Raising Term Limits for Legislators – 3 Reasons Why it is a Better Idea Than You May Think

Heading into the final week before elections I see a lot of questions about the amendment proposal that extends term limits for the state legislature. The thought of raising term limits appears scary in a world of high distrust in elected officials, but in reality it puts more power back in the hands of voters.

The amendment will show as Issue #3 on your ballot, and in addition to the term limits increase it puts in place a number of pro-citizen restrictions on candidates. Mostly providing some strong campaign finance reform that helps alleviate some of the campaign scandals over the last few years. It makes elected official’s salaries now set by an independent group (instead of officials often setting their own salaries). Finally, and maybe most importantly, it bans elected officials from becoming lobbyists for two years after leaving office. All very good, fairly non-controversial, things. You can read all the legal jumble if you want here. 

But how about those term limit raises?

The proposal increases term limits to 16 years for members of the general assembly. That feels like a lot to most people. House of Representatives can currently serve 6 years, while state Senators can serve eight. People see a rub when the number 16 is thrown out, because it feels double, or more, than what is currently there.

Read the language however and you will find that under the new law, term limits in both chambers is now combined. So previously the most you could serve in both would be 14 years, now it is 16. Yes it is an additional two years, but that is only for even term purposes.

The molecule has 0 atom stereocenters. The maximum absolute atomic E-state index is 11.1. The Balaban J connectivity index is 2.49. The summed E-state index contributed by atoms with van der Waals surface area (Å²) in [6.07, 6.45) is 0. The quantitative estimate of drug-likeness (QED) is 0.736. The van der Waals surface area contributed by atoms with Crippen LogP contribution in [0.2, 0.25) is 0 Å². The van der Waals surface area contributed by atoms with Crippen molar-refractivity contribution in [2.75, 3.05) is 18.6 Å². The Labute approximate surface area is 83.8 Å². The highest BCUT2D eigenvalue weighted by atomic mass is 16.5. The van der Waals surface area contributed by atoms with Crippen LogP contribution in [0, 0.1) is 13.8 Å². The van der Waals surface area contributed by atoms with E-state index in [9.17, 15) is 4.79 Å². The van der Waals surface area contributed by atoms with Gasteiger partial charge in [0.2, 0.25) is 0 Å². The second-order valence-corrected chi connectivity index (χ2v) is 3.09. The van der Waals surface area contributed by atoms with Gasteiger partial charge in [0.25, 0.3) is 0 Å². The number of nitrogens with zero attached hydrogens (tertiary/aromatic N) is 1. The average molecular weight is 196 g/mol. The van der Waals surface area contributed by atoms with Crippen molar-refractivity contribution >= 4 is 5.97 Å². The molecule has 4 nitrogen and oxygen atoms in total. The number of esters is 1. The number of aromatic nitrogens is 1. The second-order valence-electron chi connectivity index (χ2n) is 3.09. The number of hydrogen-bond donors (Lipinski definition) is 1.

So now the way it works is a State Representative or State Senator will serve out their term, and if they feel they are electable move on to the other position and run out the term there. Now they can choose to serve the full set of terms in one, both, or neither. And here is why that matters so much to citizens.

1. Good Legislators Can Focus – Senate and House have very different responsibilities and goals with the people they serve. The size difference between a house district and a senate district is vast. This allows an individual to focus in on the type of representation they want to provide.

Here is an example. Say I am a long time resident of Monticello and I want to do what I can to support that community with the state. Currently I run my six years and now my only option to serve Monticello on a state level is to run for senate. Well guess what, the district 26 area is huge. So now instead of representing Monticello I am now covering all or part of seven counties. The needs of Warren are vastly different from say Lake Village, and I have to now balance that and several other towns in the area with the one place I wanted to represent. Or I decide to ignore those other areas and do what is best for my own. So I have turned from a good State Rep into a poor State Senator.

Or vice versa, say I really want to focus in on issues facing the lower delta region and I have to suddenly pick a city to represent. Same issue. By doing this it allows legislators to represent the area they feel the most passion about. And if voters agree that they do a good job, they elect and re-elect the person.